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State and Flow

Changing direction.


Deciding whether something needs to be done or not is often a job in itself, and Oddjob takes this view too. Rather than have a job that runs if a property is set or a file available, Oddjob has jobs that checks if a property is set (check) or a file is available (exists) and jobs that execute depending on the state of the jobs that did the checking.

If and Trigger

There are two main jobs that can be used to do something depending on the outcome of a job. They are:

Checks the state of it's first child job to decide what to do.
Execute the child job when a job elsewhere enters a specific state.

Trigger was introduced in the scheduling section of this manual, because it was developed sharing a lot of functionality with timer and retry and so was placed in the scheduling namespace. Conceptionally though it is more related to the state jobs and so is included here too.

The big difference between them is that the if job is synchronous and state is evaluated after the child job runs, where as the trigger job is asynchronous. Oddjob activates the trigger then moves on to execute the next job. The trigger will then fire (or cancel itself) at some point in the future depending on the state of the job it depends on.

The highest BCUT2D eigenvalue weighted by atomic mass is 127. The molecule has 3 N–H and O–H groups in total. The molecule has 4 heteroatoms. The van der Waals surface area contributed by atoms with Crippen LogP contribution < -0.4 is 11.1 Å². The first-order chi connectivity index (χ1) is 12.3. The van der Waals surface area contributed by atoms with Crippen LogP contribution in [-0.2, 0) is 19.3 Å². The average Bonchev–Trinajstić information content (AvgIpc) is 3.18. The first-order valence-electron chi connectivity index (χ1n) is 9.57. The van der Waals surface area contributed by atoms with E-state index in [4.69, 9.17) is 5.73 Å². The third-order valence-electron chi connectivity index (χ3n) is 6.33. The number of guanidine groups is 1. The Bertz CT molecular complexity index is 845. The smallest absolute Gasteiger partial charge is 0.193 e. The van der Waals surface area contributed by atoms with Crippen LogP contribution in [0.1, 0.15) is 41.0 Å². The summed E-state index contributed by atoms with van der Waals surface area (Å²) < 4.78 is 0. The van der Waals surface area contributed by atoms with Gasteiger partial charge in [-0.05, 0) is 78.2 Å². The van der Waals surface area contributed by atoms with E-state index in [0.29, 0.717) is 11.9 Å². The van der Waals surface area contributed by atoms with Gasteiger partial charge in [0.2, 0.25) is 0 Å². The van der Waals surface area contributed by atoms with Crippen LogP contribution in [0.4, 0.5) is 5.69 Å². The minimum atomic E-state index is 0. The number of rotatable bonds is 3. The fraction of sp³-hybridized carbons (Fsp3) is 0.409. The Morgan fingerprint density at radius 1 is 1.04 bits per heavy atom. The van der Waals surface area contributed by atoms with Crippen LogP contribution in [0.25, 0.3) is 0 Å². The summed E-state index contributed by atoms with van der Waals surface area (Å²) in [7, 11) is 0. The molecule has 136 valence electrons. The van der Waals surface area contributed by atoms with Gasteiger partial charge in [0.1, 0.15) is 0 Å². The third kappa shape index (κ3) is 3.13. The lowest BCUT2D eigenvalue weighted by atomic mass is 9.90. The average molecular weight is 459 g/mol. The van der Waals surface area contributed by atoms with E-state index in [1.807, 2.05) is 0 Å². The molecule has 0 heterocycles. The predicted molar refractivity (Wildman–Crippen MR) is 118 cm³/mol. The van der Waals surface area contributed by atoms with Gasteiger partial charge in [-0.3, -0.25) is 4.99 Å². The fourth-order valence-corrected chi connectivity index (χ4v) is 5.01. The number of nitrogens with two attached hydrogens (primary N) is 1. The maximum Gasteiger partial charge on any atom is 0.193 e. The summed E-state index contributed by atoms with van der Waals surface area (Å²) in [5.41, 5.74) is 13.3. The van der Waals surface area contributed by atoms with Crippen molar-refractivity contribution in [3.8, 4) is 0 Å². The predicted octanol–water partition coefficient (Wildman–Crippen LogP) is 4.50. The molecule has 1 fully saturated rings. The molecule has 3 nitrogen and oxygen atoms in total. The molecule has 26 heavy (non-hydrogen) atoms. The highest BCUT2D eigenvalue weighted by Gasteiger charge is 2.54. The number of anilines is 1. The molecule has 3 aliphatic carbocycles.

Wait and Join

There are also two jobs that will stop Oddjob from executing anything else until another job is in a certain state. They are:

Executes it's child and waits for the child to finish executing before continuing.
Waits for a job elsewhere to be in a specific state before allowing Oddjob to continue. Wait will also wait for a period of time or for a job to have a property before continuing.

Both these jobs block Oddjob, which is OK in small configurations but could leave too many threads blocked and thus hog resources in larger deployments. It's nearly always possible to come up with an alternative configuration using other jobs listed on this page.

State Conditions

The join job will only continue it's child job has finished running. The if, trigger and wait jobs take a property that is a State Condition that tests states to see if the condition is met. This provides more flexibility than just checking a job is in a single state. Oddjob provides a number of useful State Conditions with a conversion from a text constant (you can set the property with a single word).

The provided State Conditions are:

Is a job ready?
Is a job executing or otherwise active?
Is a job incomplete?
Is a job complete?
Is a job in an exception state?
The job has been destroyed. It can no longer be used. Note that many Jobs that use state conditions will enter an EXCEPTION state if the job they trigger on is destroyed, and so this state condition will not be met.
The state is either INCOMPLETE or EXCEPTION.
A job state is either EXECUTING or the state of a service is STARTING.
A service has STARTED.

An '!' can also be place in front of any of these state conditions to negate them.

As stated previously, the join has it's state condition hard coded. That value is equivalent to !RUNNING. Note that this is different to FINISHED because finished does not include the READY state.

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